[1]  Bunsen, T., Cazzola, P., Léa d’Amore, Marine Gorner, Sacha Scheffer, Renske Schuitmaker, . . . Leonardo Paoli. (2019). The Global EV Outlook. Globally: IEA International Energy Agency
[2]  Amith Khandakar 1, A. R. (2020). A Case Study to Identify the Hindrances to Widespread Adoption of Electric Vehicles in Qatar. Energies MDPI, 20.
[3]  Abdulrahman Alkandari*1, S. M. (2018). Vehicle Accident Report Application for Solving Traffic Problems and Reduce the Ratio of Pollution using Case Study: Kuwait City. Indonesian Journal of Electrical Engineering and Computer Science, 13.
[4]  Philippe Nitschea*, M. A. (2014). The impacts of electric cars on road safety: Insights from a real-world driving study. Transport Research Arena 2014, Paris TRA, 11.
[5]  Visvikis 1, C. (2012). Safety considerations for electric vehicles and regulatory activities. EVS26 International Battery, Hybrid and Fuel Cell Electric Vehicle Symposium. United Kingdom: Costandinos Visvikis.
[6]  Christina Stave1 & Annelie Carlson1, 2. (2017). A case study exploring firefighters’ and municipal officials’ preparedness for electrical vehicles. Springer, 10.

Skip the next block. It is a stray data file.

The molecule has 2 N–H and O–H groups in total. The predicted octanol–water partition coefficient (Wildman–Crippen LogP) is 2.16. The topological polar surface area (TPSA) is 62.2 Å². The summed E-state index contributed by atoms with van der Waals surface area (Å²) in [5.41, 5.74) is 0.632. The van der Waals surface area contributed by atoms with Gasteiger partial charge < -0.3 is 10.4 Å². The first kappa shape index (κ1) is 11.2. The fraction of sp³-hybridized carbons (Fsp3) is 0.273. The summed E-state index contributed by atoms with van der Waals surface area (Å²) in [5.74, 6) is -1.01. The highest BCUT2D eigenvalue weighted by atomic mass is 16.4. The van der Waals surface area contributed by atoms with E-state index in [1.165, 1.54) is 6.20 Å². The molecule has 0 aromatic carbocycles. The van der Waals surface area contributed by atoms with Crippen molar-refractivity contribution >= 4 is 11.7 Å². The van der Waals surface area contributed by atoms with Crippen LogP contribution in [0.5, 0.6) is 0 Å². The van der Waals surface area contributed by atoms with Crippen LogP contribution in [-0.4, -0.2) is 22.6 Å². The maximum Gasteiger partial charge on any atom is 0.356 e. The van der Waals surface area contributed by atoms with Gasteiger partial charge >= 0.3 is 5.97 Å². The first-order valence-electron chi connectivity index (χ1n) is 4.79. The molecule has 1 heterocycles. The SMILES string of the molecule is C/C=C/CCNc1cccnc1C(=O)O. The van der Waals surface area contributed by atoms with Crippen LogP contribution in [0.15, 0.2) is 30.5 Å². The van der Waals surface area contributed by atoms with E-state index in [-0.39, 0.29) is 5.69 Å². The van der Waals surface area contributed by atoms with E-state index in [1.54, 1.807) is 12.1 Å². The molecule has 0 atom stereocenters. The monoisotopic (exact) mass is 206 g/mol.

[7]  Autonomous Vehicles Yair Wiseman Bar-Ilan University, Israel.
[8]  Vesa Linja-aho (2020). Electrical accident risks in electric vehicle service and repair - accidents in Finland and a review on research. Research Gate.
[9]  Katharina Wöhrl, Christian Geisbauer, Christoph Nebl, Susanne Lott and Hans-Georg Schweiger * (2021) Crashed Electric Vehicle Handling and Recommendations—State of the Art in Germany. Energies MDPI, 21.
[10]  María Carmen Pardo-Ferreira, Juan Antonio García, Carlos de las Heras-Rosas and Juan Carlos Rubio-Romero (2020) New Risk Situations Related to Low Noise from Electric Vehicles: Perception of Workers as Pedestrians and Other Vehicle Drivers- International Journal of Environment Research and Public Health (MDPI).
[11]  Kopentinsky, A. (2021, 08 12). Retrieved from
[12]  Parera, A. F. (2017). Safety Protocol for Crash Tests Involving Electric and Hybrid Vehicles. SAE International, 6.
[13]  Christian Geisbauer, K. W. -G. (2021). Scenarios Involving Accident Damaged Electric Vehicles. Science Direct, 6.